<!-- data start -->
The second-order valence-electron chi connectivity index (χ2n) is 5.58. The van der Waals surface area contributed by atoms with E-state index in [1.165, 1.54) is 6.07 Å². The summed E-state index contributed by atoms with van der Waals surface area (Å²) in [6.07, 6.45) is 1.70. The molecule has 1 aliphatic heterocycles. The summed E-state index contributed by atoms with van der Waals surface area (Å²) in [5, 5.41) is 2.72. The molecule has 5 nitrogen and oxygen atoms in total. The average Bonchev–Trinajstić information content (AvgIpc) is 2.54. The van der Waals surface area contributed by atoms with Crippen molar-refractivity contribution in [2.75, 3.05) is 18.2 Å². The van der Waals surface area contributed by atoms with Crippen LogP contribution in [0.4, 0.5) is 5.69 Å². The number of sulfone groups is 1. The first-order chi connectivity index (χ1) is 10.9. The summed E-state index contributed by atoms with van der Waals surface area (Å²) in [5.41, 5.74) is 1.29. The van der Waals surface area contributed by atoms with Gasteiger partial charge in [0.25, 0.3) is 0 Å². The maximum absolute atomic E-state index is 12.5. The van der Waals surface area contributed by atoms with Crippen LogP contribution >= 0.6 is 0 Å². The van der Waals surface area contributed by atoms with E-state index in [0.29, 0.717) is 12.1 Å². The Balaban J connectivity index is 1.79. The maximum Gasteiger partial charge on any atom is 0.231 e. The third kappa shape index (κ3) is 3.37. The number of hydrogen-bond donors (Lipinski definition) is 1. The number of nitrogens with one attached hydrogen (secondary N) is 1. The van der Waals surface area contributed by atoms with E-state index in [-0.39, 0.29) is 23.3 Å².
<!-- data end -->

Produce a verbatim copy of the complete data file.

The second-order valence-electron chi connectivity index (χ2n) is 5.58. The van der Waals surface area contributed by atoms with E-state index in [1.165, 1.54) is 6.07 Å². The summed E-state index contributed by atoms with van der Waals surface area (Å²) in [6.07, 6.45) is 1.70. The molecule has 1 aliphatic heterocycles. The summed E-state index contributed by atoms with van der Waals surface area (Å²) in [5, 5.41) is 2.72. The molecule has 5 nitrogen and oxygen atoms in total. The average Bonchev–Trinajstić information content (AvgIpc) is 2.54. The van der Waals surface area contributed by atoms with Crippen molar-refractivity contribution in [2.75, 3.05) is 18.2 Å². The van der Waals surface area contributed by atoms with Crippen LogP contribution in [0.4, 0.5) is 5.69 Å². The number of sulfone groups is 1. The first-order chi connectivity index (χ1) is 10.9. The summed E-state index contributed by atoms with van der Waals surface area (Å²) in [5.41, 5.74) is 1.29. The van der Waals surface area contributed by atoms with Gasteiger partial charge in [0.25, 0.3) is 0 Å². The maximum absolute atomic E-state index is 12.5. The van der Waals surface area contributed by atoms with Crippen LogP contribution >= 0.6 is 0 Å². The van der Waals surface area contributed by atoms with E-state index in [0.29, 0.717) is 12.1 Å². The Balaban J connectivity index is 1.79. The maximum Gasteiger partial charge on any atom is 0.231 e. The third kappa shape index (κ3) is 3.37. The number of hydrogen-bond donors (Lipinski definition) is 1. The number of nitrogens with one attached hydrogen (secondary N) is 1. The van der Waals surface area contributed by atoms with E-state index in [-0.39, 0.29) is 23.3 Å².